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How to Dry Elderberry

Elderberries cannot be eaten raw. Not only do they taste terrible, but they contain a small amount of a poisonous alkaloid that can make you sick. Drying elderberries gets rid of the alkaloid and concentrates their unique flavor. Once dry, elderberry has a number of uses. It can be made into an infusion or a tea to relieve cold and flu symptoms. Or, it can be used in a number of recipes. Dried elderberries, if properly stored in the refrigerator, can last up to six months.

Wait until elderberry clusters have turned upside down and their fruit is ripe and purple to pick them. Overripe elderberries are unsuitable for drying.

Rinse any dirt and debris off the elderberry clusters.

Hang the elderberry clusters in a cool, dark place until they are dry. They should be suspended so that their berries hang down.

Poke several air holes in a paper sandwich bag and place it over the berry clusters (secure the top of the bag with a rubber band). As the elderberry dries, the bag will catch any berries that fall.

How to Kill Elderberry Bugs

Don your gardening gloves and inspect your elderberry plants for rotting fruit and dead and rotting leaves or branches. Remove and discard any rotting fruit or leaves or branches as these attract insect pests.

Inspect your plants for insect pests. If pests are found go to your local nursery or home improvement center and purchase a bottle of Bonide All Season Spray Oil or another non-toxic insecticide or insect repelling soap that is recommended by your nurseryman.

Fill a spray bottle with your insecticide. From a distance of approximately 6 inches spray your elderberry plants until the leaves are damp and even dripping slightly. Do not rinse the spray off; Bonide sprays are safe to leave on fruits and leaves.

Inspect your plants on a weekly basis and re-spray as often as necessary.

Continue to remove any dead or rotting fruit or vegetable matter.


Follow all manufacturer's instructions when mixing or spraying insecticides.


Do not ingest plant sprays.

How to Make Elderberry Tea

Collect the blooms from an elderberry plant and allow them to dry on a paper towel for at least 24 to 48 hours. Many health food stores sell dried elderberry flowers if you do not have access to your own flowers.

Crush approximately 1 oz. of elderberry blooms and two dried mint leaves into a tea infuser and place the infuser into a tea pot or cup.

Fill the tea pot or cup with boiling water and allow the crushed elderberry flowers to steep in the hot water for at least five minutes. Remove the infuser if brewing tea in a cup or pour the steeped tea from the tea pot into a cup.

Drink your elderberry tea straight or add a touch of honey for a slightly sweeter taste.


Using more dried blooms will make a stronger tea.

Mint leaves are not necessary for making elderberry tea but they do add a nice flavor to your tea.

How to Use Elderberry

Snip the clusters of elderberries just below the fruit. The flowers can also be harvested and saved separately if desired.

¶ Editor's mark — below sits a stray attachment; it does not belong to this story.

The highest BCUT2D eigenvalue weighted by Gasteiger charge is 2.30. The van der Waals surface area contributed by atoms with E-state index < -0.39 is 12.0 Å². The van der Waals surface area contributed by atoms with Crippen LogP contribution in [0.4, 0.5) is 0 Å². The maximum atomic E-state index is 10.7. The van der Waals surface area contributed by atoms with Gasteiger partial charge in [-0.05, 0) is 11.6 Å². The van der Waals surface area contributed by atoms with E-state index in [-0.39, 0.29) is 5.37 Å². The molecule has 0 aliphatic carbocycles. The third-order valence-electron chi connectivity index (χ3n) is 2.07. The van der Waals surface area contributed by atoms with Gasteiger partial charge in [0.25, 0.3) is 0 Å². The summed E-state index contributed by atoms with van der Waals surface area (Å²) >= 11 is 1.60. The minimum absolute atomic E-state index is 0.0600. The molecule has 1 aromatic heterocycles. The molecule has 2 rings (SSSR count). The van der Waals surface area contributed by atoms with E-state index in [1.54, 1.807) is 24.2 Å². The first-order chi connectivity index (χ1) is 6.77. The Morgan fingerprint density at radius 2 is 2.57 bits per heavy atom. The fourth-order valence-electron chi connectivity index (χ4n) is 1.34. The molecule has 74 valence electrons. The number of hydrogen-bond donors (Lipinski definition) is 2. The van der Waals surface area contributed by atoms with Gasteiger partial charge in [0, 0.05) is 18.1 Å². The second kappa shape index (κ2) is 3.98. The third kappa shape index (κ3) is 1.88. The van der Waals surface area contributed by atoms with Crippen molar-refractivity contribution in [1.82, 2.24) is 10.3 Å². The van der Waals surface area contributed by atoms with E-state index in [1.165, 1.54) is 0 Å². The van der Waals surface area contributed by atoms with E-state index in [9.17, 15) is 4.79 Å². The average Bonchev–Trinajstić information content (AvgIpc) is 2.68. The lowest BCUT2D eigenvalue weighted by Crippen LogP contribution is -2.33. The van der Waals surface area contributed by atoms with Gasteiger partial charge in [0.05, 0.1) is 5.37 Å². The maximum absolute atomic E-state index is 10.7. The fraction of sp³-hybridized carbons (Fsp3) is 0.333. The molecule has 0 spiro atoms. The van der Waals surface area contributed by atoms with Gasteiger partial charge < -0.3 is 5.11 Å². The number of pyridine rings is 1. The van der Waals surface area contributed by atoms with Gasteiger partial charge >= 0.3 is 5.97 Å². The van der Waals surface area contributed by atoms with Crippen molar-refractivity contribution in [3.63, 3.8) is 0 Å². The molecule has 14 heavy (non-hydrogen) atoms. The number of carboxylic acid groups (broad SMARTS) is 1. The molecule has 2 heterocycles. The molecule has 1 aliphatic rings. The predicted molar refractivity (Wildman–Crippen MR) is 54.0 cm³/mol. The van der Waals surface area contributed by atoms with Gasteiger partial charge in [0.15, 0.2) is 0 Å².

Place the harvested berries in a bucket, and transfer to a plastic bag when the bucket gets full. The juice can permanently stain clothing if handled carelessly.

Carefully separate the berries from the stems. This can be a time-consuming process.

Cook the berries in a pan with water, using low heat. Use about 1/4 pint of water and the juice of one lemon for each pound of berries. Add sugar to taste. When the juices begin flowing, simmer about 15 minutes.

Strain the mixture through a double layer of cheesecloth. This process is made easier if the cooked mixture is allowed to drain overnight.

The resulting mixture can now be used as the basis for making jams and jellies, elderberry wine or, when mixed with whole berries, for pie fillings and other uses. The berries are high in antioxidants.

Elderberry Pests

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Birds serve as the major pest of elderberries. The University of Missouri Extension notes that more than 45 species of birds eat the fruits of the plant. To combat berry loss to birds, cover ripening berries in netting and harvest them promptly. Few insects pose a significant problem for elderberries. In addition to aphids, elder shoot borers and cecropia caterpillars, sawfly larvae, eriophyid mites, fall webworms and the soft scale pest, called the European fruit lecanium, may affect elderberry plants.


While birds may compete with humans for a portion of the berry crop, the role of birds extends beyond that of pest. Birds spread the seed in the wild, helping bring about growth of new elderberry plants.


Aphids produce a limited amount of damage. Borers can cause the death of elderberry canes, as elder shoot borer larvae enter the elderberry stems, moving into several parts of the plant. The pupa form lives inside dead elderberry canes. Cecropia moth caterpillars feed on elderberry foliage, and one caterpillar has the potential to eat a great deal of foliage.


Water away aphids or prune away aphid-afflicted areas of the plants. Prune out old canes or canes that show signs of borers. Remove cecropia moth caterpillars by hand. According to the University of Kentucky Cooperative Extension Service, few pesticides are labeled for use on elderberry crops.

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